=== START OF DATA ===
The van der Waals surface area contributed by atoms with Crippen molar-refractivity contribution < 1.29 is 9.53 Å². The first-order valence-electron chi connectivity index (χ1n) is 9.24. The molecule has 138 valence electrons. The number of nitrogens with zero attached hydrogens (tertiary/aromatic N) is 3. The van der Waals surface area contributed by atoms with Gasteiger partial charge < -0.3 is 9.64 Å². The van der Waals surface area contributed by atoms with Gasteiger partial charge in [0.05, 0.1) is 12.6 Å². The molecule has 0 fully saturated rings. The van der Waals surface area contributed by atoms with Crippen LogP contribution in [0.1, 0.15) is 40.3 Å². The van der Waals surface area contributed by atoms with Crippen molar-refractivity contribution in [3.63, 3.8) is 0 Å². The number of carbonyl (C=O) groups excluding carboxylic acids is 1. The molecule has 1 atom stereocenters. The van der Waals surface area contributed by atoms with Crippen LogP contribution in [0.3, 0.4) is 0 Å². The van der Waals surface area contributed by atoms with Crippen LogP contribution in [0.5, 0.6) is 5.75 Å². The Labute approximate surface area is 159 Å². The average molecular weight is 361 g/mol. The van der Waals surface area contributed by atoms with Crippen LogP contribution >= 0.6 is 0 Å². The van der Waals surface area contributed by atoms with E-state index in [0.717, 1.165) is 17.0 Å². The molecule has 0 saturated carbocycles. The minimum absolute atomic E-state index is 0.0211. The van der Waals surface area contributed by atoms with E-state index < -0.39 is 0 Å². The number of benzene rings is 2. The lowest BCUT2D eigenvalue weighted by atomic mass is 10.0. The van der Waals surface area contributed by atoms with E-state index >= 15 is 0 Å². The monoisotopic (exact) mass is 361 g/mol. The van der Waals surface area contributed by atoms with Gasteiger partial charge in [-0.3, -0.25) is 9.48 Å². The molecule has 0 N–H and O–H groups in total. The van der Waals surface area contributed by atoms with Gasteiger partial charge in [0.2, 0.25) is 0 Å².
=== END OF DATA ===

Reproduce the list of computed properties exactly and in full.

The van der Waals surface area contributed by atoms with Crippen molar-refractivity contribution < 1.29 is 9.53 Å². The first-order valence-electron chi connectivity index (χ1n) is 9.24. The molecule has 138 valence electrons. The number of nitrogens with zero attached hydrogens (tertiary/aromatic N) is 3. The van der Waals surface area contributed by atoms with Gasteiger partial charge < -0.3 is 9.64 Å². The van der Waals surface area contributed by atoms with Gasteiger partial charge in [0.05, 0.1) is 12.6 Å². The molecule has 0 fully saturated rings. The van der Waals surface area contributed by atoms with Crippen LogP contribution in [0.1, 0.15) is 40.3 Å². The van der Waals surface area contributed by atoms with Crippen molar-refractivity contribution in [3.63, 3.8) is 0 Å². The number of carbonyl (C=O) groups excluding carboxylic acids is 1. The molecule has 1 atom stereocenters. The van der Waals surface area contributed by atoms with Crippen LogP contribution in [0.3, 0.4) is 0 Å². The van der Waals surface area contributed by atoms with Crippen LogP contribution in [0.5, 0.6) is 5.75 Å². The Labute approximate surface area is 159 Å². The average molecular weight is 361 g/mol. The van der Waals surface area contributed by atoms with Crippen LogP contribution >= 0.6 is 0 Å². The van der Waals surface area contributed by atoms with E-state index in [0.717, 1.165) is 17.0 Å². The molecule has 0 saturated carbocycles. The minimum absolute atomic E-state index is 0.0211. The van der Waals surface area contributed by atoms with E-state index < -0.39 is 0 Å². The number of benzene rings is 2. The lowest BCUT2D eigenvalue weighted by atomic mass is 10.0. The van der Waals surface area contributed by atoms with E-state index >= 15 is 0 Å². The monoisotopic (exact) mass is 361 g/mol. The van der Waals surface area contributed by atoms with Gasteiger partial charge in [-0.3, -0.25) is 9.48 Å². The molecule has 0 N–H and O–H groups in total. The van der Waals surface area contributed by atoms with Gasteiger partial charge in [0.2, 0.25) is 0 Å².